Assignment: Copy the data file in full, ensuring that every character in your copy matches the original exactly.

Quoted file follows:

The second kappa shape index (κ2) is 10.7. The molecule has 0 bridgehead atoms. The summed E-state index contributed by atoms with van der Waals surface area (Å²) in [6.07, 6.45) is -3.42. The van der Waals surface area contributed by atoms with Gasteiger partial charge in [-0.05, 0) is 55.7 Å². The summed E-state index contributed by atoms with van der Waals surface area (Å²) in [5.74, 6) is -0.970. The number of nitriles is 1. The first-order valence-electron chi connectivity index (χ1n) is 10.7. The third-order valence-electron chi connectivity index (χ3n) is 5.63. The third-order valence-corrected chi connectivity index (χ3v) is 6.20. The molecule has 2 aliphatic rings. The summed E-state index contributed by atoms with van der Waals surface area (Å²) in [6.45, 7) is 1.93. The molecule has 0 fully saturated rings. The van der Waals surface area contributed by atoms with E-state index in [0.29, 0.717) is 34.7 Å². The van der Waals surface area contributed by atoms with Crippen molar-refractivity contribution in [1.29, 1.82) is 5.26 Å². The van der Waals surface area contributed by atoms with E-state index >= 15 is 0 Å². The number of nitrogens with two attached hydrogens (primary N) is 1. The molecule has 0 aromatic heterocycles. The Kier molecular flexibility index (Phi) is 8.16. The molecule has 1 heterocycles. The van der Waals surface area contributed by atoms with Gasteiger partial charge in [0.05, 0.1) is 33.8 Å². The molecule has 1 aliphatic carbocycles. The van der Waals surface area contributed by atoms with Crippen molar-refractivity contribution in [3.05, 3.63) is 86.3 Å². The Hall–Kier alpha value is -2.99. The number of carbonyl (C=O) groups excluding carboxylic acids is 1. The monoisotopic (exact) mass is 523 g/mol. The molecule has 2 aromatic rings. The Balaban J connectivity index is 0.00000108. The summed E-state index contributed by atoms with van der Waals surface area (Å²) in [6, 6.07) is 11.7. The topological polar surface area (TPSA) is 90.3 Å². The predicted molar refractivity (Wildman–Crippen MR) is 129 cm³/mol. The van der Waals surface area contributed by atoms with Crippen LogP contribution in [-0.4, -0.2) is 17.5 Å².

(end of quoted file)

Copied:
The second kappa shape index (κ2) is 10.7. The molecule has 0 bridgehead atoms. The summed E-state index contributed by atoms with van der Waals surface area (Å²) in [6.07, 6.45) is -3.42. The van der Waals surface area contributed by atoms with Gasteiger partial charge in [-0.05, 0) is 55.7 Å². The summed E-state index contributed by atoms with van der Waals surface area (Å²) in [5.74, 6) is -0.970. The number of nitriles is 1. The first-order valence-electron chi connectivity index (χ1n) is 10.7. The third-order valence-electron chi connectivity index (χ3n) is 5.63. The third-order valence-corrected chi connectivity index (χ3v) is 6.20. The molecule has 2 aliphatic rings. The summed E-state index contributed by atoms with van der Waals surface area (Å²) in [6.45, 7) is 1.93. The molecule has 0 fully saturated rings. The van der Waals surface area contributed by atoms with E-state index in [0.29, 0.717) is 34.7 Å². The van der Waals surface area contributed by atoms with Crippen molar-refractivity contribution in [1.29, 1.82) is 5.26 Å². The van der Waals surface area contributed by atoms with E-state index >= 15 is 0 Å². The number of nitrogens with two attached hydrogens (primary N) is 1. The molecule has 0 aromatic heterocycles. The Kier molecular flexibility index (Phi) is 8.16. The molecule has 1 heterocycles. The van der Waals surface area contributed by atoms with Gasteiger partial charge in [0.05, 0.1) is 33.8 Å². The molecule has 1 aliphatic carbocycles. The van der Waals surface area contributed by atoms with Crippen molar-refractivity contribution in [3.05, 3.63) is 86.3 Å². The Hall–Kier alpha value is -2.99. The number of carbonyl (C=O) groups excluding carboxylic acids is 1. The monoisotopic (exact) mass is 523 g/mol. The molecule has 2 aromatic rings. The Balaban J connectivity index is 0.00000108. The summed E-state index contributed by atoms with van der Waals surface area (Å²) in [6, 6.07) is 11.7. The topological polar surface area (TPSA) is 90.3 Å². The predicted molar refractivity (Wildman–Crippen MR) is 129 cm³/mol. The van der Waals surface area contributed by atoms with Crippen LogP contribution in [-0.4, -0.2) is 17.5 Å².